How does rising atmospheric CO2 affect marine organisms?

Click to locate material archived on our website by topic


Holocene Climatic Oscillations of the USA's Mid-Atlantic Region
Reference
Li, Y.-X., Yu, Z. and Kodama, K.P. 2007. Sensitive moisture response to Holocene millennial-scale climate variations in the Mid-Atlantic region, USA. The Holocene 17: 3-8.

What was done
The authors developed a lake-level record based on lithologic and mineral magnetic data from the Holocene sediments of White Lake, New Jersey, northeastern USA (41N, 74.8W), the characteristics of which they compared with a host of other paleoclimatic reconstructions from this region and beyond.

What was learned
Li et al.'s lake-level history reveals low lake levels at ~1.3, 3.0, 4.4 and 6.1 thousand years before present; and they say that comparison of their results with drift-ice records from the North Atlantic Ocean "indicates a striking [our italics] correspondence," as they "correlate well with cold events 1, 2, 3 and 4 of Bond et al. (2001)." They also report that a comparison of their results with those of other land-based studies suggests "a temporally coherent pattern of climate variations at a quasi-1500-year periodicity at least in the Mid-Atlantic region, if not the entire northeastern USA." In addition, and with respect to the other node of the climatic cycle, they note that "the Mid-Atlantic region was dominated by wet conditions, while most parts of the conterminous USA experienced droughts, when the North Atlantic Ocean was warm."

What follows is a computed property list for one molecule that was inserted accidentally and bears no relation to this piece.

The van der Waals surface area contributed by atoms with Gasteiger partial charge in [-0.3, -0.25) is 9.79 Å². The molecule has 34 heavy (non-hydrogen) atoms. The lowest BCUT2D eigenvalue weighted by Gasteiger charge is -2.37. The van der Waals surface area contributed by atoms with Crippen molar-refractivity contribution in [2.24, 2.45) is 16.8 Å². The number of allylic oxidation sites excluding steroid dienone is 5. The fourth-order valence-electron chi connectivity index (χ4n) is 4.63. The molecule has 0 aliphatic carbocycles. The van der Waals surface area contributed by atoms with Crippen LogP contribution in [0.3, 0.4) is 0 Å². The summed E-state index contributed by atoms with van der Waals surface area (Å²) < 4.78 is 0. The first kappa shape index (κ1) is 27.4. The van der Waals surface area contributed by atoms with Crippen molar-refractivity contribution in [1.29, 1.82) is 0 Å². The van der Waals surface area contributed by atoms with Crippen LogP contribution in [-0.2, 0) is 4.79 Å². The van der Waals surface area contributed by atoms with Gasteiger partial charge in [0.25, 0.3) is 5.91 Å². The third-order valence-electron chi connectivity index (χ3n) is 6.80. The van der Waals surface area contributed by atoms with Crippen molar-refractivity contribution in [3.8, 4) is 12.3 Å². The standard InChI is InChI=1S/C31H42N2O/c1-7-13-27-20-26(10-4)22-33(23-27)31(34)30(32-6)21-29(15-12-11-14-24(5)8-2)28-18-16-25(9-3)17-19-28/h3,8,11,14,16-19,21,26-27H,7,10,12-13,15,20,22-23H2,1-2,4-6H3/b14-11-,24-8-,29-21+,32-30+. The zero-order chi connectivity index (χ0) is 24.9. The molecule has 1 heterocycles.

What it means
In discussing their findings, the three researchers say the dry-cold correlation they found "resembles the modern observed relationship between moisture conditions in eastern North America and the North Atlantic Oscillation (NAO), but operates at millennial timescales, possibly through modulation of atmospheric dynamics by solar forcing," and in this regard they write that the sun-climate link on millennial timescales has "been demonstrated in several records (eg, Bond et al., 2001; Hu et al., 2003; Niggemann et al., 2003), supporting solar forcing as a plausible mechanism for modulating the AO [Arctic Oscillation]/NAO at millennial timescales."

References
Bond, G., Kromer, B., Beer, J., Muscheler, R., Evans, M.N., Showers, W., Hoffmann, S., Lotti-Bond, R., Hajdas, I. and Bonani, G. 2001. Persistent solar influence on North Atlantic climate during the Holocene. Science 294: 2130-2136.

Hu, F.S., Kaufman, D., Yoneji, S., Nelson, D., Shemesh, A., Huang, Y., Tian, J., Bond, G., Clegg, B. and Brown, T. 2003. Cyclic variation and solar forcing of Holocene climate in the Alaskan subarctic. Science 301: 1890-1893.

Niggemann, S., Mangini, A., Mudelsee, M., Richter, D.K., and Wurth, G. 2003. Sub-Milankovitch climatic cycles in Holocene stalagmites from Sauerland, Germany. Earth and Planetary Science Letters 216: 539-547.

Reviewed 21 November 2007